This module covers the social/environmental/scienctific studies component of national/state curriculum for the relevant grades-classes, but in addition, this is meant to serve two purposes. First, the design and pedagogy of this module are meant to provide opportunities to children to learn by discovery method, to experience the ‘process part of learning’, besides acquiring the ‘product-knowledge’ per se.  Second, this module is designed to give opportunities to children to practice, sharpen and develop multiple human skills, asides from cognitive skills that tend to be the focus of the traditionally transected curriculum.

Project work component at Gyan Shala is based on the understanding that a child should not be treated as merely a storehouse of data and information fed by the books or teacher. Instead, a child should be enabled to acquire the knowledge by his/her own efforts. Such tasks are given to the child where s/he has to go through the process where s/he has to identify the source of information, collect it, record it systematically, analyze it, conclude or establish a relationship and report it. The child is also given an opportunity to communicate his/her views without unnecessary scrutiny.

The focus of this module is to help the child to acquire functional skills for

  • expression of his/her thoughts in oral, pictorial and written form without hesitation
  • raise questions
  • seek the required information
  • observe minutely/systematically
  • collect data and organize it in a systematic form
  • analyze/investigate the data to conclude or establish linkages
  • relate school learning with life experiences

Learning Attainment Goals

First Year

(Oral, pictorial and written expression of simple thoughts and life observations)

  • Child learns to draw simple shapes and color within a boundary
  • Child learns to draw the object-shapes on the basis of observation
  • Child makes a composite drawing to depict a theme
  • Depicts a short 3-4 sentence story in a pictorial form where the story is described by the teacher and copied by the child
  • Child is able to respond to open-ended questions about his life experiences.
  • Child starts to understand different facets of a given situation (lateral thinking)
  • Child learns the technique of detailed observation

(The topic coverage corresponds to national/state curriculum framework)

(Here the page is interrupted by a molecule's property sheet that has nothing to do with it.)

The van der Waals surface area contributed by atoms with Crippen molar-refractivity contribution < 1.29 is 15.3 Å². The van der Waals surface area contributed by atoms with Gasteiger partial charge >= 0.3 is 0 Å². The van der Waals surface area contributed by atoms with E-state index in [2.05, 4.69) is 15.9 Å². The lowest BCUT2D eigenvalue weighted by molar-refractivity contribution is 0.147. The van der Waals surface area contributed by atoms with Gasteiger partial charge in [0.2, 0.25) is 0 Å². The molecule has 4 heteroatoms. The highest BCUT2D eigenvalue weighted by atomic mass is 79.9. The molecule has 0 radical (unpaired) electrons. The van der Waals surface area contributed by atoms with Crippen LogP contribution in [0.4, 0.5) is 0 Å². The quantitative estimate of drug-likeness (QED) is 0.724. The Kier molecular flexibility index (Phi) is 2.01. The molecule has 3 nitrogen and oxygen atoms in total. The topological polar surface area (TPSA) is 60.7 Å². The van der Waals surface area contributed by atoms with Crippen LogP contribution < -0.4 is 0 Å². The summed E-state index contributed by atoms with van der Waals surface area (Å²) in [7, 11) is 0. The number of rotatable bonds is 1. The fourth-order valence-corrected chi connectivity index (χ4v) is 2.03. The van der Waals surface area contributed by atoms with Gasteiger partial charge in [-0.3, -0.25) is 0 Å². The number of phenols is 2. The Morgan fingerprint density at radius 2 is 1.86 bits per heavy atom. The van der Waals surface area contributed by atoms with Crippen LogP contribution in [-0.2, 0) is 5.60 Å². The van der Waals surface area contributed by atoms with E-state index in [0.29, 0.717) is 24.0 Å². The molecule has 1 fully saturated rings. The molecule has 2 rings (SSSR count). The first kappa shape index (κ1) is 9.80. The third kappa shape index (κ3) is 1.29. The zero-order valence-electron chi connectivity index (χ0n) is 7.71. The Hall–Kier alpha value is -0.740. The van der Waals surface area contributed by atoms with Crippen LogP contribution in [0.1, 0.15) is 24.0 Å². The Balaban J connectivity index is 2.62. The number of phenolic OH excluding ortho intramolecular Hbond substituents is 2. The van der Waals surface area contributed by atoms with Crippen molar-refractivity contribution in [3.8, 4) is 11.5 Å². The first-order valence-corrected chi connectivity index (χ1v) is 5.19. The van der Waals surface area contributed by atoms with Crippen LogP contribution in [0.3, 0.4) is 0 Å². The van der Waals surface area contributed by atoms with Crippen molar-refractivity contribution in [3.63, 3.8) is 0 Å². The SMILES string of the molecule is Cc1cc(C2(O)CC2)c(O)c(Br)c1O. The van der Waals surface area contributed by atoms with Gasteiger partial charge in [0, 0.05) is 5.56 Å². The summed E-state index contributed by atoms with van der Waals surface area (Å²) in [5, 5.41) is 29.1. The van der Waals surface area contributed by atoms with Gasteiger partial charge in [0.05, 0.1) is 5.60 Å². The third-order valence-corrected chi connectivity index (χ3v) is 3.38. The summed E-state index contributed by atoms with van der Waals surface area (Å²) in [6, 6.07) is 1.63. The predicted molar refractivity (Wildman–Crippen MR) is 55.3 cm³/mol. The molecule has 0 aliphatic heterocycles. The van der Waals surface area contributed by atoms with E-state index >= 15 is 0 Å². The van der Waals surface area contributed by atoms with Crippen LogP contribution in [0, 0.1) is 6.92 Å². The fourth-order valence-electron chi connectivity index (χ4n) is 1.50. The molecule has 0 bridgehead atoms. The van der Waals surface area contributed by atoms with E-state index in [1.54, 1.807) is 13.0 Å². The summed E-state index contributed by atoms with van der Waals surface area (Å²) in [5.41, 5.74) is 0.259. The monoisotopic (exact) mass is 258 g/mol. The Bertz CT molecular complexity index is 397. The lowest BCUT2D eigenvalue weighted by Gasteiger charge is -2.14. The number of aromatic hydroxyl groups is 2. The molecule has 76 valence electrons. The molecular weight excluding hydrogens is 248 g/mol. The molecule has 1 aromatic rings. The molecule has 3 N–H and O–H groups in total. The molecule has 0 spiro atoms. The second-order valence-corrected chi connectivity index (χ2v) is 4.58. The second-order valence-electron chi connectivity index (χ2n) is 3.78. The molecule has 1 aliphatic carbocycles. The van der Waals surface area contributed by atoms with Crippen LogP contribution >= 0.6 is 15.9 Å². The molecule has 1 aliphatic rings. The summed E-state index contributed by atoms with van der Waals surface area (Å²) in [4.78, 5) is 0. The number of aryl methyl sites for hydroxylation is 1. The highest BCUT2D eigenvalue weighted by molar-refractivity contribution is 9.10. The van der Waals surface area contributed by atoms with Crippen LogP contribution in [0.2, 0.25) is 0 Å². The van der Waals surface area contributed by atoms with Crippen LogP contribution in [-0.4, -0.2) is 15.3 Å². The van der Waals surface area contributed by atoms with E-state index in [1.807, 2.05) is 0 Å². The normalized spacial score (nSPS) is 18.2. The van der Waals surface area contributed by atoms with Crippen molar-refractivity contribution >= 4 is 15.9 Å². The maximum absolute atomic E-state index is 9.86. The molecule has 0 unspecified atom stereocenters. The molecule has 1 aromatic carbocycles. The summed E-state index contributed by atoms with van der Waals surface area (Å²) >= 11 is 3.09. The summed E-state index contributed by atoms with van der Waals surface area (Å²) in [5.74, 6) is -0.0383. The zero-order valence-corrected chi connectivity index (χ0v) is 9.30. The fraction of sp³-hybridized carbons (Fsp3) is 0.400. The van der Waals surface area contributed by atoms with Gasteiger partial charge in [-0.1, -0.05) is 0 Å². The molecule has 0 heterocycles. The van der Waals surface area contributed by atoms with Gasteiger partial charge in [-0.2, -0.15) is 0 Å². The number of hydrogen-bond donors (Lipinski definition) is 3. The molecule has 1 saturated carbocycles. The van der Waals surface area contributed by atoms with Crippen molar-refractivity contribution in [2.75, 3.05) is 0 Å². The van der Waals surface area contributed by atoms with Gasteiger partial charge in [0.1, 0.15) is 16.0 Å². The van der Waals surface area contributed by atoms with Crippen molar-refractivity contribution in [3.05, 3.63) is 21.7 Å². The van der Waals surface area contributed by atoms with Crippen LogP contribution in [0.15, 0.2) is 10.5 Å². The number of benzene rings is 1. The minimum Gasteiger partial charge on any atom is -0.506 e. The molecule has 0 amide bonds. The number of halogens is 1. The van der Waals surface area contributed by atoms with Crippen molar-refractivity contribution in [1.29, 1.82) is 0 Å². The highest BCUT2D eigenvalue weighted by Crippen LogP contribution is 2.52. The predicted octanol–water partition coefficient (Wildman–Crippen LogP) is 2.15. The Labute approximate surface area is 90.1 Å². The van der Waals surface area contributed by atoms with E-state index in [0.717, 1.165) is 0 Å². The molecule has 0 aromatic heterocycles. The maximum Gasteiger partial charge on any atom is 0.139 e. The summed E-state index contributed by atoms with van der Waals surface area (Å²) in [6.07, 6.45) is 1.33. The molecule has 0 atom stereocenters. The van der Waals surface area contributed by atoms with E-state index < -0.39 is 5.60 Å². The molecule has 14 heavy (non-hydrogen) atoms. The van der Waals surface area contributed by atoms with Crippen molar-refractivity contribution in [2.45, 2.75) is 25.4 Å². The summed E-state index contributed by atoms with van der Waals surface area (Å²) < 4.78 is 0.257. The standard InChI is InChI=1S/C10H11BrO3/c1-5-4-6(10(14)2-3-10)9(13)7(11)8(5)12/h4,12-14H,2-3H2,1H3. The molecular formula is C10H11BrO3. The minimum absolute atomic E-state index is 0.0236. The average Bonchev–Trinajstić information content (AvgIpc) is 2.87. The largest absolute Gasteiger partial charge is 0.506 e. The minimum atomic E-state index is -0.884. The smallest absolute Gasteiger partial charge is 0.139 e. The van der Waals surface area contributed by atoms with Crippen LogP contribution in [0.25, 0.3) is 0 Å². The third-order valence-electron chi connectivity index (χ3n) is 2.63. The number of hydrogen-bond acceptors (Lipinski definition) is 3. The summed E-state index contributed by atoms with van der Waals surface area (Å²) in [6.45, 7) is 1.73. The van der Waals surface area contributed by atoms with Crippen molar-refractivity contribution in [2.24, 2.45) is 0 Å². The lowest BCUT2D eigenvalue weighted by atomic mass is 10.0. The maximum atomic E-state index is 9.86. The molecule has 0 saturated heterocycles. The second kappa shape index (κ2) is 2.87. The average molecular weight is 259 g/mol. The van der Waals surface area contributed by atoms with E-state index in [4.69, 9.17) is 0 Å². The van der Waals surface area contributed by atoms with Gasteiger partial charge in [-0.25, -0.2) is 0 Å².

Second Year

  • Learns to systematically seek and collect information from various sources on a given task /topic
  • Learns to observe minutely & note down wherever required.
  • Learns to interpret data supplied in the tabular format.
  • Isolates the required information from the very large tabulated data
  • Interprets a line sketch of an area/community.
  • Learn to decipher different patterns and sequences & thus develops logic

(The topic coverage corresponds to national/state curriculum framework)

Third Year

  • More of 2nd Year exercises
  • Learns to draw up a plan / project / experiment to know /analyze the scientific / social facts
  • Learns to supply data in the tabular form
  • Learns to draw up a line sketch of his / her own community / area
  • Understand scientific facts and relationships covered in the course
  • Relate some of scientific theory/ facts to life observations

(The topic coverage corresponds to national/state curriculum framework)

Science Curriculum for Middle School (Grades 4-7)

  1. The middle school curriculum (grades 4-7) would target to achieve the terminal competencies outlined in national/ global curriculum framework for grade 7, although it would be interpreted in the light of what a child should learn, to be ready for doing well in high school (grade 10) examination with another three years of schooling input. Annex I- summarizes this in the light of Australian/ Singapore science curriculum for middle school stage. The high school science curriculum would have more advanced conceptual, analytical-numerical and experimental science topics. The specific curriculum for grades 4-7 will broadly follow but not exactly cover the issues/topics listed in SCERT or NCERT books for the concerned grade. Instead, year-wise adaptation would be made to suit the needs of children/ teachers, while conforming to the terminal goal.